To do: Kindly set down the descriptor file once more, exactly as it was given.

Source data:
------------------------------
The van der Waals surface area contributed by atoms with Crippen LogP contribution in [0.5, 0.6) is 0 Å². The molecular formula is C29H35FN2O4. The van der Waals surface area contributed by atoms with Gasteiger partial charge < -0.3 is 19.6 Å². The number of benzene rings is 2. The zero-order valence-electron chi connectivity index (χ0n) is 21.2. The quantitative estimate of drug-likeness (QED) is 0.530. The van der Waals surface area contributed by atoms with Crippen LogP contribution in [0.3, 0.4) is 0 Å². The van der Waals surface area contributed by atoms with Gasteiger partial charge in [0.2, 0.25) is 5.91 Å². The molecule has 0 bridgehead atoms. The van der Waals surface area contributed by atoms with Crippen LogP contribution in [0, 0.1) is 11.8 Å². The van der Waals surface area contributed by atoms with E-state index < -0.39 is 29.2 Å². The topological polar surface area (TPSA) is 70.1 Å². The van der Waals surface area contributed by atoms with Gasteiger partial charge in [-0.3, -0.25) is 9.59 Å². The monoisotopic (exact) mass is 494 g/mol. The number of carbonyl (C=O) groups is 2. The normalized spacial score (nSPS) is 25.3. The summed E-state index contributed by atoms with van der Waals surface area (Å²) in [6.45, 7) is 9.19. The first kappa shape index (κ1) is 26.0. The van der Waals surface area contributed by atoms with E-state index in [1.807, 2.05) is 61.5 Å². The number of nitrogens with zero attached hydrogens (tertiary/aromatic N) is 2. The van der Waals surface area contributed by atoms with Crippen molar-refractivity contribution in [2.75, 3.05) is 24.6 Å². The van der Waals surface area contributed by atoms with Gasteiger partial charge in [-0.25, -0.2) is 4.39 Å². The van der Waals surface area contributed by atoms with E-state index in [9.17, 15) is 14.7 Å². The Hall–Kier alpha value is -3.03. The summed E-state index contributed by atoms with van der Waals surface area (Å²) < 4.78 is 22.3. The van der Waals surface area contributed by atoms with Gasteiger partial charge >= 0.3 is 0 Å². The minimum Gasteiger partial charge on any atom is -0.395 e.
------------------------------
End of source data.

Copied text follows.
The van der Waals surface area contributed by atoms with Crippen LogP contribution in [0.5, 0.6) is 0 Å². The molecular formula is C29H35FN2O4. The van der Waals surface area contributed by atoms with Gasteiger partial charge < -0.3 is 19.6 Å². The number of benzene rings is 2. The zero-order valence-electron chi connectivity index (χ0n) is 21.2. The quantitative estimate of drug-likeness (QED) is 0.530. The van der Waals surface area contributed by atoms with Crippen LogP contribution in [0.3, 0.4) is 0 Å². The van der Waals surface area contributed by atoms with Gasteiger partial charge in [0.2, 0.25) is 5.91 Å². The molecule has 0 bridgehead atoms. The van der Waals surface area contributed by atoms with Crippen LogP contribution in [0, 0.1) is 11.8 Å². The van der Waals surface area contributed by atoms with E-state index < -0.39 is 29.2 Å². The topological polar surface area (TPSA) is 70.1 Å². The van der Waals surface area contributed by atoms with Gasteiger partial charge in [-0.3, -0.25) is 9.59 Å². The monoisotopic (exact) mass is 494 g/mol. The number of carbonyl (C=O) groups is 2. The normalized spacial score (nSPS) is 25.3. The summed E-state index contributed by atoms with van der Waals surface area (Å²) in [6.45, 7) is 9.19. The first kappa shape index (κ1) is 26.0. The van der Waals surface area contributed by atoms with E-state index in [1.807, 2.05) is 61.5 Å². The number of nitrogens with zero attached hydrogens (tertiary/aromatic N) is 2. The van der Waals surface area contributed by atoms with Crippen molar-refractivity contribution in [2.75, 3.05) is 24.6 Å². The van der Waals surface area contributed by atoms with Gasteiger partial charge in [-0.25, -0.2) is 4.39 Å². The van der Waals surface area contributed by atoms with E-state index in [9.17, 15) is 14.7 Å². The Hall–Kier alpha value is -3.03. The summed E-state index contributed by atoms with van der Waals surface area (Å²) < 4.78 is 22.3. The van der Waals surface area contributed by atoms with Gasteiger partial charge >= 0.3 is 0 Å². The minimum Gasteiger partial charge on any atom is -0.395 e.